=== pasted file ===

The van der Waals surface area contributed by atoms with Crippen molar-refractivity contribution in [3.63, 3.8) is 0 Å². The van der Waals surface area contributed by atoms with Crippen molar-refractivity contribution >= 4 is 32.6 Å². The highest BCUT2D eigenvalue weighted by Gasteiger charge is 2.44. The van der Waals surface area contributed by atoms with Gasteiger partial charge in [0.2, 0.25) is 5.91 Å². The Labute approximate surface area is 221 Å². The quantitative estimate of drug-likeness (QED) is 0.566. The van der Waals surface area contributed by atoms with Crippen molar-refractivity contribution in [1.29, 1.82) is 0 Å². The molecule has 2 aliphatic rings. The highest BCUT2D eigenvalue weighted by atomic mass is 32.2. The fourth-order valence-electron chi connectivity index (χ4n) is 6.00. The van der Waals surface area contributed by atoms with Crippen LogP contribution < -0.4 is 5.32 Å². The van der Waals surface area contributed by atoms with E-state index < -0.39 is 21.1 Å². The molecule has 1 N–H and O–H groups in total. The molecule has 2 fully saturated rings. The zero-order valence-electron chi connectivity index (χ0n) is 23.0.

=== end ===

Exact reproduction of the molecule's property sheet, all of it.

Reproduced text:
The van der Waals surface area contributed by atoms with Crippen molar-refractivity contribution in [3.63, 3.8) is 0 Å². The van der Waals surface area contributed by atoms with Crippen molar-refractivity contribution >= 4 is 32.6 Å². The highest BCUT2D eigenvalue weighted by Gasteiger charge is 2.44. The van der Waals surface area contributed by atoms with Gasteiger partial charge in [0.2, 0.25) is 5.91 Å². The Labute approximate surface area is 221 Å². The quantitative estimate of drug-likeness (QED) is 0.566. The van der Waals surface area contributed by atoms with Crippen molar-refractivity contribution in [1.29, 1.82) is 0 Å². The molecule has 2 aliphatic rings. The highest BCUT2D eigenvalue weighted by atomic mass is 32.2. The fourth-order valence-electron chi connectivity index (χ4n) is 6.00. The van der Waals surface area contributed by atoms with Crippen LogP contribution < -0.4 is 5.32 Å². The van der Waals surface area contributed by atoms with E-state index < -0.39 is 21.1 Å². The molecule has 1 N–H and O–H groups in total. The molecule has 2 fully saturated rings. The zero-order valence-electron chi connectivity index (χ0n) is 23.0.